Link: All the Single Ladies – My Thoughts

Part 1 of Link: All the Single Ladies


The Atlantic article: All the Single Ladies

Here’s my favorite line from the article. Analyzing, as she is, the major changes occurring to the American family and modern marriage, Bolick points out why this is such an issue right here and now:

“But real change can seldom take hold when economic forces remain static. The extraordinary economic flux we’re in is what makes this current moment so distinctive.”

That’s it, folks. We’re in one of Those Times. You know those great crises of change in history, like the Industrial Revolution, the French Revolution, the colonization of America, the rise of Christianity, the rise of Islam, the unification of Italy, the birth of modern economics (eg: The Great Depression)?

All of these moments are romanticized in our minds and our public libraries, but truth be stated: they were miserable periods for most of the people involved.

This is our fate–this is the revolutionary moment in history that we’ve drawn. So, some aspects of our life may seem miserable. But just think of our future! When this revolution is completed and the New American Household is established, we will be romanticized in novels, documented in history books, expounded upon in college courses.

We’ll be famous!

Who knows? Maybe they’ll even read BadforShidduchim as a primary source documentation from this period. If you want to be quoted in history, comment below!


9 thoughts on “Link: All the Single Ladies – My Thoughts

  1. Way ahead of you. I’ve already been working on a letter to my local congressperson suggesting further changes to what america considers family- after all, if I’m living on something likeyour spinster colony and I fall ill, I want my fellow spinsters to be able to say that they’re taking off work for family reasons. Not to mention tax benefits and all of that legal stuff. If my friends and I live together for 25 years, we’re family in a very real way.

  2. I finished plodding through the article – it is a long one – and there are so many interesting points. Like how when the quantity of women go up, the quality of men go down, whereas a surplus of men leads to the respect of women but a lack of their presence outside the home. And how the invention of the “free” college campus has degraded the quality of relationships to beer-befuddlement rather than sweet independence.

    As for the spinster colony, it would need some modification to ensure . Except I have never gotten along well with girls. Unless they are over 50. The Mosuo people, by the way, aren’t doing so well; they were featured on the news years ago, and it seems their quality of life has been reduced to a tourist attraction.

    But a trend amongst modern women, which Bolick admits to, is walking away from perfectly viable relationships simply because she doesn’t want to marry yet. And there will always be more men available when she changes her mind. Her viewpoint is that of ordering a relationship of the menu when she gets peckish, and life certainly does not work out that way.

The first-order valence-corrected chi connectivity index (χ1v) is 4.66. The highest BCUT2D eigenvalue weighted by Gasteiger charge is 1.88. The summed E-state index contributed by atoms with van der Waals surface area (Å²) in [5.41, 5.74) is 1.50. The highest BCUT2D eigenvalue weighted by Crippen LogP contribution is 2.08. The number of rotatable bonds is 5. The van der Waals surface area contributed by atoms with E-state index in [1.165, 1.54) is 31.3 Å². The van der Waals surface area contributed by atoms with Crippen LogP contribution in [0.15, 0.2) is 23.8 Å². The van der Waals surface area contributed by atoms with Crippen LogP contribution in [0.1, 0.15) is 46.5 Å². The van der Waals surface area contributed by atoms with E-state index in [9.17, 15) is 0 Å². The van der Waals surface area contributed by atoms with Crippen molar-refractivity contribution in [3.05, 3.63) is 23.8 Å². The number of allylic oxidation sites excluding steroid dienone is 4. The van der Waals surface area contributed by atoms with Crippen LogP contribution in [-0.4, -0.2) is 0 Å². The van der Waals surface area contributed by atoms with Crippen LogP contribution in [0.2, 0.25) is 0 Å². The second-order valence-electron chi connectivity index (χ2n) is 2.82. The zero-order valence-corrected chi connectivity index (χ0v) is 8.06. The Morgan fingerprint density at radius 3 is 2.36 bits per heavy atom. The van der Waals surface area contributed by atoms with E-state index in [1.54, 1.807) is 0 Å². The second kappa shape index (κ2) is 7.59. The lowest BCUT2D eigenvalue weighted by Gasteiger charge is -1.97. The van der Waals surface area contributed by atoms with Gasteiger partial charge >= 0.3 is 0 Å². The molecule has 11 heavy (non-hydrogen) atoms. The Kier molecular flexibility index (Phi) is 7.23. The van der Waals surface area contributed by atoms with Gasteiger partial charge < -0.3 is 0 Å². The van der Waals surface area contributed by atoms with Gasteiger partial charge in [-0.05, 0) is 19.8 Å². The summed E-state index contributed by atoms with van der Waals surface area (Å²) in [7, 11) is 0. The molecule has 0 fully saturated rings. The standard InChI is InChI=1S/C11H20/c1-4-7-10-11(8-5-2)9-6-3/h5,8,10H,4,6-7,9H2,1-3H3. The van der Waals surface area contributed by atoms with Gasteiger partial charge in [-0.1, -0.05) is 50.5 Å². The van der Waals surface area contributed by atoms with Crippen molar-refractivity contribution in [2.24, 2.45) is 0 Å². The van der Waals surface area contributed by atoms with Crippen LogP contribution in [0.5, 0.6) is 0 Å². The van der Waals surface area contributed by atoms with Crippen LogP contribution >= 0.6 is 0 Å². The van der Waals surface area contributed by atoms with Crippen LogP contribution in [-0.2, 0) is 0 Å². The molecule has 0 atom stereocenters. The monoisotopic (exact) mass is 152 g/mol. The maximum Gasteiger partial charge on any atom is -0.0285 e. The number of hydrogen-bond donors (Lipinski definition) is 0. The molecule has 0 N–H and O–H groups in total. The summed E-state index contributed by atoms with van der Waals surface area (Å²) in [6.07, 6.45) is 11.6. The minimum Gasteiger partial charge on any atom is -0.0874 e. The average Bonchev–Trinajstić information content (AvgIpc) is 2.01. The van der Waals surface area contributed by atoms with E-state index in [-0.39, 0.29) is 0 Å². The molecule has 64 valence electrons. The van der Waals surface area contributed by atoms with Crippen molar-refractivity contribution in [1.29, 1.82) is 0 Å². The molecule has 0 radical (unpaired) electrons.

I’m not sure if we are on the cusp of a new age. As the Mosuo and Begijnhof prove, everything has been tried and done. But females are left with both more choices and less choices.

  3. For Real – I agree with you. Although if you want the tax breaks and so on, you could always go in for a civil marriage. We can position our spinster colony in a state with no-fault divorce laws, just in case someone accidentally finds a guy to hitch wagons with.

    Princess – there are plenty of us who don’t want men strictly when we can fit them in. We’re not doing so much better.

  4. Haven’t seen the sun for several days… I might be willing to swap a man for the sun, now that you mention it. But unappealing personality? :-/ Since when it is bad to not marry a guy you don’t like?

  5. I got a little confused. It’s just we are programmed to emotionally tackle any man who glances our way so we don’t end up as spinsters, so I’m wondering how many of us turn down potential mates for a footloose lifestyle.

    Although, I will admit: when I was 21 I had my first good date, and when he said no I was happy because I had just moved and I was happy where I was and I wanted more time to experience it.

  6. I’m thinking that we should have a NYC location on staten island, with our base at some cheaper state with no-fault. If members get past a certain age and just want kids without a husband, they may have to move somewhere with a school, but they should still be part of the Spinster Sisterhood.

    Cuz, hellllo, with so many girls not getting married, it’s only logical to have a backup plan if I don’t get married.

    For Real

  7. Haha. I love your pointing out of the great Times in History. I don’t think they all were negative, though.

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